On the Election Results in India

It should a matter of great rejoicing for people whose hearts are with India – whether they are currently Indian citizens or once were – that elections with the largest population were held there in an orderly manner, leading to a decisive winner for its next premiership. Irrespective of whether one voted for Mr. Nerendra Modi or not, and irrespective of one’s fondness or aversion for him, everyone who has any love for India and respect for the democratic process, should congratulate the people of India and wish its new leader every success in the discharge of his duty as head of that great nation: to move the country forward economically, socially, and culturally as a single united nation in which people of all faiths and political persuasions will continue to live as loyal and proud citizens.
It is a matter of global significance that the transfer of political power occurred in a democratic manner in a country of India’s size and stature.

It is therefore somewhat disappointing that media in the great democracy of the U. S. did not give the news its due prominence. Instead, many reports showed an obvious bias in referring to Mr. Modi pejoratively as a nationalist. A leader who articulates his respect for the cultural heritage to his own country does not a nationalist become; any more than that  a leader who talks about the exceptionalism of his country can be described as such.
In any event, that Mr. Modi’s victorious party received more the required majority to govern the country should add to the joy of those who support Mr. Modi as also of those who wish to see progress and development under the new dynamic leadership without too many hurdles in parliament that thwart effective action.
Forces inimical to Mr. Modi did their best to slur his name at home and abroad, especially in the U.S., where they managed to exert enough pressure to deny him an entry visa, succeeded in rescinding an invitation to speak at a prestigious university, and concocted a Congressional Committee to probe intrusively into his integrity. In spite of such efforts, the people of India have voted for Mr. Modi with an overwhelming majority. This is the only allowed road to political stewardship in civilized countries today. So it would be appropriate for his former enemies to recognize him as the legitimate leader of a free country.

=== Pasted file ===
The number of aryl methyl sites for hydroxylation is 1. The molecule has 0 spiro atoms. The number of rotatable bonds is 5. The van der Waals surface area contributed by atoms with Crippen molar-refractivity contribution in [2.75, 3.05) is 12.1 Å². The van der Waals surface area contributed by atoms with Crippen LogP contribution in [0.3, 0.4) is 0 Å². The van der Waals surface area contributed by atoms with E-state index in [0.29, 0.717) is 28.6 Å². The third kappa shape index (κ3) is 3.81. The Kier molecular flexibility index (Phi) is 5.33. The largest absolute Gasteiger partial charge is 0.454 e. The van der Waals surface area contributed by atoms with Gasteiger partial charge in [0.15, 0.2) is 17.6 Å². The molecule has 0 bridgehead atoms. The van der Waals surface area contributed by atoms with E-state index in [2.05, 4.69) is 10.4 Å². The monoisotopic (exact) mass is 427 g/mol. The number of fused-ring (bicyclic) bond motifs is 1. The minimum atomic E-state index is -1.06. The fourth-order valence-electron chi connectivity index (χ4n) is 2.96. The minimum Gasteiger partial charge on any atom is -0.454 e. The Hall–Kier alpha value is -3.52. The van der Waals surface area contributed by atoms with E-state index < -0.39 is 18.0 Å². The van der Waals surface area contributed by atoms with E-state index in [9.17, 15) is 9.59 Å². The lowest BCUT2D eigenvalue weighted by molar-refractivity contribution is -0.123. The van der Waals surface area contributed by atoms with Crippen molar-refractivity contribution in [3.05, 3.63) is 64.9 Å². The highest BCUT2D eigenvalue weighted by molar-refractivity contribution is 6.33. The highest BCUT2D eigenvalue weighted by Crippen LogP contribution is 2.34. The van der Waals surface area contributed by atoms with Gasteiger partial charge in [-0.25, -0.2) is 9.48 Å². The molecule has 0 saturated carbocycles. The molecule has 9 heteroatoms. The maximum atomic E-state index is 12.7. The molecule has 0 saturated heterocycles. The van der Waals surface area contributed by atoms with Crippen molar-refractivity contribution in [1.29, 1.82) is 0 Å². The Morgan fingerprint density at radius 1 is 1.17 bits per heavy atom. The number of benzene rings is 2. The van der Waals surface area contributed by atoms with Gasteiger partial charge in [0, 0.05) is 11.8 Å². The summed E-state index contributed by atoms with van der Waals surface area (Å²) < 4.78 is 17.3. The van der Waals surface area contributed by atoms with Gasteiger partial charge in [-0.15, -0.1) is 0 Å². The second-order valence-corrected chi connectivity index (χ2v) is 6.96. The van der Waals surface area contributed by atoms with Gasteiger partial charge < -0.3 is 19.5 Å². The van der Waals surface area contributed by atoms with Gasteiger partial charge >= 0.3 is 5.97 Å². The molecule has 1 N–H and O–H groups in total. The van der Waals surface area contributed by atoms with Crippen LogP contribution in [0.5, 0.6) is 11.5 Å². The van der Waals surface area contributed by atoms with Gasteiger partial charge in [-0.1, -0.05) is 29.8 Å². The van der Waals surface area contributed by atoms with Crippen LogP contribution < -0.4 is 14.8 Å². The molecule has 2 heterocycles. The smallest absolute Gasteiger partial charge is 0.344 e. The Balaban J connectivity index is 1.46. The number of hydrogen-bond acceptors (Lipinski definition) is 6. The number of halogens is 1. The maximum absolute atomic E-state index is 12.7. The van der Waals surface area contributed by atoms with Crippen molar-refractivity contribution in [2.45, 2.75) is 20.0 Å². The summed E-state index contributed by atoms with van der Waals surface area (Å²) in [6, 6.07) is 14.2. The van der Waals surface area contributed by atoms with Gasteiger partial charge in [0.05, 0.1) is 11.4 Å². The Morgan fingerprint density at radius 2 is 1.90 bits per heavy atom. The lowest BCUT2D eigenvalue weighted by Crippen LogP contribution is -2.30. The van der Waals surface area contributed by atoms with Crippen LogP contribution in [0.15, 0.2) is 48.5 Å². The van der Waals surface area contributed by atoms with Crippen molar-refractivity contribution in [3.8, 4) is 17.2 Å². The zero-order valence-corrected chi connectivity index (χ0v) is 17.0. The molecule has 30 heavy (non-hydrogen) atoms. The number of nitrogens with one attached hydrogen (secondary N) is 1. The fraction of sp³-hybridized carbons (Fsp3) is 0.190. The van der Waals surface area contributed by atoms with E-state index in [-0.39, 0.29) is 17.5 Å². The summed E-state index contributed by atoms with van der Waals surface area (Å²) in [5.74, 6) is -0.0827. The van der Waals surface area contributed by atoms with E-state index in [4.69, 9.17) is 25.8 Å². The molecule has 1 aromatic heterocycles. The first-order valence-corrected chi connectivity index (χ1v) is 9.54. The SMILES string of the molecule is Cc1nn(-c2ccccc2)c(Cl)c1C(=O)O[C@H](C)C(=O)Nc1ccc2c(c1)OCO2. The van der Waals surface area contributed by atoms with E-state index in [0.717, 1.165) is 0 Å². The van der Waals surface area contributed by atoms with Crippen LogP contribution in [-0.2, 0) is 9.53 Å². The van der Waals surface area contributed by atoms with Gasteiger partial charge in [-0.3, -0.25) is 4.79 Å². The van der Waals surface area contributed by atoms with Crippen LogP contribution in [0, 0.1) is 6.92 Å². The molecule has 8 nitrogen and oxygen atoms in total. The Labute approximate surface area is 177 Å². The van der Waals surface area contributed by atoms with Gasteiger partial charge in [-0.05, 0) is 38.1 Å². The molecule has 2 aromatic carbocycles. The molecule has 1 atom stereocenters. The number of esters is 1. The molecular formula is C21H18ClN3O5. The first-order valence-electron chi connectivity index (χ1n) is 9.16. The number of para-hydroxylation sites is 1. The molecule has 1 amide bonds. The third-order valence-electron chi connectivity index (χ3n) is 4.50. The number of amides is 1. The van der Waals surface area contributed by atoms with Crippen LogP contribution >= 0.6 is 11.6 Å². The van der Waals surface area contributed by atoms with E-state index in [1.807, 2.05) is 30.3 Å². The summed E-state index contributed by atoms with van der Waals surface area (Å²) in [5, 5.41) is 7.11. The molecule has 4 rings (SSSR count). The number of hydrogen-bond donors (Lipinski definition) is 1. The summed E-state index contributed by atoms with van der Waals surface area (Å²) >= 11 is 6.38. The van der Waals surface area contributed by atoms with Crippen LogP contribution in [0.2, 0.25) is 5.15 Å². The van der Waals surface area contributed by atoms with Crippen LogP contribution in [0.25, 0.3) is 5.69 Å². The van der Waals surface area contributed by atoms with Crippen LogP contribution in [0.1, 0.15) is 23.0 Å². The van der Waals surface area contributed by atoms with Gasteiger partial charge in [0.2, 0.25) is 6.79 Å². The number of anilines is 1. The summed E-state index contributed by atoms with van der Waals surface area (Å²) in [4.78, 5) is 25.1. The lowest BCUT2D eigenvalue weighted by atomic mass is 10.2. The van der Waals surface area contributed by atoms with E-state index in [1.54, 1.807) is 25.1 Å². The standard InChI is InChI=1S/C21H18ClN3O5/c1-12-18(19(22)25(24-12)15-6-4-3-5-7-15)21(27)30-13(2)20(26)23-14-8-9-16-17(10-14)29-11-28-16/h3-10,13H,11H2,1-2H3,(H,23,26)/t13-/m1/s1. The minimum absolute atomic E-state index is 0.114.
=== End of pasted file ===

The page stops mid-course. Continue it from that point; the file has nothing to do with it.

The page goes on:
I have little doubt that Mr. Modi will be a fair, able, and dynamic prime minister, and I join the millions in wishing India a very bright future under his leadership.

May 18, 2014

A Practicing Hindu (A very personal view)

A Practicing Hindu is a person with at least one Hindu parent, or, being born in another religion, has accepted Hinduism. Furthermore it is a person who:
1. Is familiar with the names of: (a) Rama; (b) Krishna; (c) Brahma; (d) Shiva; (c) Vishnu; (d) Sarasvati; (e) Uma; (f) Lakshmi; (g) Ganesha.
2. Enjoys and/or participates in one or more of the following Hindu festivals:
(a) Divali; (b) Shiv Ratri; (c) Janmashtami; (d) Ganesh Chaturti; (e) …
3. Can recite at least one Sanskrit or Tamil Shloka.
4. Knows about the caste system and recognizes his/her ancestral caste with which he/she may or may not identify.
5. Can name at least one language spoken in India.
6. Has heard of (a) The Ramayana; (b) The Mahabharata; and (c) the Bhagavad Gita, and knows its context.
7. Understands that there are many religions in the world which should all, in principle, be respected.
8. Accepts the idea that one can attain spiritual experience (or whatever kind) by following any path that seems to be fulfilling. (Tenet of polyodosism or bahumarga).
9. Has visited at least one Hindu Temple in his life.
10. Knows the meaning of prasad, and has had it at least once.
A practicing Hindu can openly criticize any aspect of the traditional religion, or even renounce his affiliation to Hinduism any time without fear of being maimed, mutilated, or murdered by any religious authority of the tradition.

May 20, 2014